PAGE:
When Karl Stolley joined the staff as co-editor of Inventio, we discovered that we had found the person who could do the heavy lifting of the redesign coding while also championing standards and pushing our field to pay more attention to the rhetorics of coding and design. Our Topoi Assistant Editor Kathie Gossett was selected to serve as program manager and to guide the several research projects that were to inform the work of developing the new design. Douglas Eyman, Kairos Senior Editor, rounded out the initial design team.

For the past several years, the editors have been interested in implementing a series of key improvements for the journal, aimed at improving both usability and usefulness for readers and scholars. In particular, we wanted the redesign to provide a platform that would allow us to

  • include metadata in the design specs
  • remove frames altogether
  • provide tools for readers and writers
  • maintain an open design space for authors

Redesign Project Implementation

The team decided early on that the redesign would follow, as closely as possible, the World Wide Web Consortium (W3C) standards for the XHTML and CSS web languages. In addition to reflecting practices outlined by the W3C, the team also took into account recommended practices by leading web design groups like the Web Standards Project (WaSP), and even Karl's Lo-Fi Manifesto, from the special Kairos issues on Manifestos. This attention to open standards, and the issues of accessibility, cross-browser and cross-platform compatibility that standards engender makes Kairos a leading example among online journals.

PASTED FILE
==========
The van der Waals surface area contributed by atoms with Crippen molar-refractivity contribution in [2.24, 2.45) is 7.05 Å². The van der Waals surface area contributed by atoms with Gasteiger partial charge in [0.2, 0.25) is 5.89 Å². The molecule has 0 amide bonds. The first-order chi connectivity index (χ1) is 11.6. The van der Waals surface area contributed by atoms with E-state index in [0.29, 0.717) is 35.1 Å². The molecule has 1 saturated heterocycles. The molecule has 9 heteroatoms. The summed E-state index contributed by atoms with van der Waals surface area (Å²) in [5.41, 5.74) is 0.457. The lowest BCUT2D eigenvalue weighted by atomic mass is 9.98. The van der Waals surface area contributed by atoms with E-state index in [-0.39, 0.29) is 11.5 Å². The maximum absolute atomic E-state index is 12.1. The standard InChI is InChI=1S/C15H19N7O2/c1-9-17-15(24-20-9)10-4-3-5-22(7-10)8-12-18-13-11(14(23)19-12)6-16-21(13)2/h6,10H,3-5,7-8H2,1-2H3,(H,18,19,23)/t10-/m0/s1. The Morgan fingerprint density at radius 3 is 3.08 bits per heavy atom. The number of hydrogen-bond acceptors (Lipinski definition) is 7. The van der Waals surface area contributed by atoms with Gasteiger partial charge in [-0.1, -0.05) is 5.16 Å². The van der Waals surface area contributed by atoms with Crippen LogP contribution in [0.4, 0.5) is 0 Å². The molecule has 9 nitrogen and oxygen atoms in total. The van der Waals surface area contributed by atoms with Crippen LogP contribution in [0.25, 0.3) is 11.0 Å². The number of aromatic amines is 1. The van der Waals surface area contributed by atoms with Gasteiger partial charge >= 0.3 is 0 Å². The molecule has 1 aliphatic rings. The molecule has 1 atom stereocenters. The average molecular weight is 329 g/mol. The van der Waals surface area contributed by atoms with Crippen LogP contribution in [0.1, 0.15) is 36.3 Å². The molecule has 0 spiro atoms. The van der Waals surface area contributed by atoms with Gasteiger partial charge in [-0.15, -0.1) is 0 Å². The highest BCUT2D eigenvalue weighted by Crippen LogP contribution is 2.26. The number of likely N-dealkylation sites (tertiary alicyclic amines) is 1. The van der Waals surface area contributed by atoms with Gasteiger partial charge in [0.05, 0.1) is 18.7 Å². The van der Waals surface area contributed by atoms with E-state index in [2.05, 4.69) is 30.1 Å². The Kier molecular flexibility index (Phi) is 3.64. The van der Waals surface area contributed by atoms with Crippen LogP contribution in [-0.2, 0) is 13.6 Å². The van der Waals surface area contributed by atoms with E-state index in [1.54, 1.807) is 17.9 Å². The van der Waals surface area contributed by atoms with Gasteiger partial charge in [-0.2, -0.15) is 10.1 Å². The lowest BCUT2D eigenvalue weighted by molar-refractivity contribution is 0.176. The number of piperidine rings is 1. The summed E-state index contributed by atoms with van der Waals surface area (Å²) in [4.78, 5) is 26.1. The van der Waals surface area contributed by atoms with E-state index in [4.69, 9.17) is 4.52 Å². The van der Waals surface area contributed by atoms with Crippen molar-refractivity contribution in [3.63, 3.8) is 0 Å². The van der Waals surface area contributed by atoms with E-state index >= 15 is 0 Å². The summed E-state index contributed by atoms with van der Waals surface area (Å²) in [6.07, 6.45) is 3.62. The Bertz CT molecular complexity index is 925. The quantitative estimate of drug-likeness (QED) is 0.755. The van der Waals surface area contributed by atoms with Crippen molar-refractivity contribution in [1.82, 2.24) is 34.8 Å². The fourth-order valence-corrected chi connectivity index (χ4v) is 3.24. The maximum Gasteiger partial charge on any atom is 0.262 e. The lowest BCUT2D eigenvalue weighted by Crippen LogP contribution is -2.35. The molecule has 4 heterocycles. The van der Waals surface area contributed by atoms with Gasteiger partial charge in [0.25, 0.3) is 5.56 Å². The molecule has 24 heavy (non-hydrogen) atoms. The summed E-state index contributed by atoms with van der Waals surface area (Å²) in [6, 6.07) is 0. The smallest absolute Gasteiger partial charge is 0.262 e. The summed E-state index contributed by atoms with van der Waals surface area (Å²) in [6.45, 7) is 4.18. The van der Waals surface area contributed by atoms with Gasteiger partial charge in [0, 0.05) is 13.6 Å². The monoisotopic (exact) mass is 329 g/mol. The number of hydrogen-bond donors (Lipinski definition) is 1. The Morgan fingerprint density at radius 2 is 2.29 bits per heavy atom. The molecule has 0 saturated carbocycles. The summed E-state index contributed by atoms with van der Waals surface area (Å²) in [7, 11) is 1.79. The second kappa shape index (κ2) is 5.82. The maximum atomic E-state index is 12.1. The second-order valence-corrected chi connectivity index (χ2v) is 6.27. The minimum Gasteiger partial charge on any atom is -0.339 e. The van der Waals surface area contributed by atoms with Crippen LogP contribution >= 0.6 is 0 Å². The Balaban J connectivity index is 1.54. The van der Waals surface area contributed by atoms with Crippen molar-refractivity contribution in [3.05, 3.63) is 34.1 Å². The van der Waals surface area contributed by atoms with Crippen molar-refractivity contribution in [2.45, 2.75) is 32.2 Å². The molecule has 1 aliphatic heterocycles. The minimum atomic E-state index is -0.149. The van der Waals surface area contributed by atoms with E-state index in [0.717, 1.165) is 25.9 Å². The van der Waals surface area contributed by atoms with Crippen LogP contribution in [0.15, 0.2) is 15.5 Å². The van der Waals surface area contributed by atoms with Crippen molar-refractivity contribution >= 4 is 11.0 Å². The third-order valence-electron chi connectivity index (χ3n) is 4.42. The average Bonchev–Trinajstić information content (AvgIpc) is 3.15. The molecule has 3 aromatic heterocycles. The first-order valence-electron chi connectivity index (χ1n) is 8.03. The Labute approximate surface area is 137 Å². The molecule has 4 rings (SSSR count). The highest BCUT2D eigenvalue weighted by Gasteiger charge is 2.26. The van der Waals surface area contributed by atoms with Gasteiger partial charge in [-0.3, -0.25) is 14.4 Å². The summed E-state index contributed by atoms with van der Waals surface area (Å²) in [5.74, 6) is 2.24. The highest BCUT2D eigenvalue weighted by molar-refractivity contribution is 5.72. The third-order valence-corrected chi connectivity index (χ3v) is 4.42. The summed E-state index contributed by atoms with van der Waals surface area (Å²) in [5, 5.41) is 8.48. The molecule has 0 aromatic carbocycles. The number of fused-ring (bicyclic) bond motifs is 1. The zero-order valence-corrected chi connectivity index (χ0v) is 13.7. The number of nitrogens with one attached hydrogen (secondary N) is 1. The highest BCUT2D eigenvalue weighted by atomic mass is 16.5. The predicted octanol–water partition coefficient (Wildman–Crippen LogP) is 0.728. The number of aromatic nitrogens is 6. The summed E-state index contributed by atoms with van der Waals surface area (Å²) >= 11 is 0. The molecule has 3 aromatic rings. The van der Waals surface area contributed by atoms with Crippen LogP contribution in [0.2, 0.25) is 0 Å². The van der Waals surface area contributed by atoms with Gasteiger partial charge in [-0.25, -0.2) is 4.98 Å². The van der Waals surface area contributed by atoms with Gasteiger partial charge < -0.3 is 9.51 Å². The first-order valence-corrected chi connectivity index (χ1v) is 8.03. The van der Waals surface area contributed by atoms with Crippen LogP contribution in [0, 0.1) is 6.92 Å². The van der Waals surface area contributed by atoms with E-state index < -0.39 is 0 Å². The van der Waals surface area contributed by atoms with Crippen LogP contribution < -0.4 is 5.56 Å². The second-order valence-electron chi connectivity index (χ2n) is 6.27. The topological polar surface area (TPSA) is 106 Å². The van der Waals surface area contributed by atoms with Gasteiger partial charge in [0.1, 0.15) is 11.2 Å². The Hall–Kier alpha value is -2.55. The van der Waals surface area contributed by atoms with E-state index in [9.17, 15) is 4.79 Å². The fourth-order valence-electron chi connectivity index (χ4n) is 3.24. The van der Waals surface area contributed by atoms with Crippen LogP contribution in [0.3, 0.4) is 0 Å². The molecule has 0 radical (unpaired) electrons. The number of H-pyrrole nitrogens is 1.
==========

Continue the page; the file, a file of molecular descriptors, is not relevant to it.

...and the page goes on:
While the Kairos redesign is most obviously cosmetic, given its new visual design, many of the more exciting changes are below the surface of the visible page. The team made as many efforts as possible to ensure that all of the journal's pages follow the rules for XHTML 1.0 Strict (although work continues on bringing some legacy markup in line with XHTML). This is a major structural change, improving on design practices of the past (e.g., using tables for page layout, or placing visual attributes for colors, etc. in the HTML) while deliberately making further structural and design enhancements easier than ever. And as we discuss below, this new structure has significant implications for the ongoing development of the journal.

The visual redesign is rooted in the structural overhaul of the site's XHTML. One of the lingering myths about web design is that CSS solves all design problems on its own. But CSS relies entirely on a well-structured XHTML document to make everything from typography to complicated layouts possible. And while work continues to make sure the design works in legacy versions of Internet Explorer, the CSS was designed with standards-compliant browsers like Firefox and Safari in mind. This keeps the journal moving forward, adopting the most current design practices—while explicitly acknowledging the fact that the journal must continue to serve the needs of users who continue to use older browsers.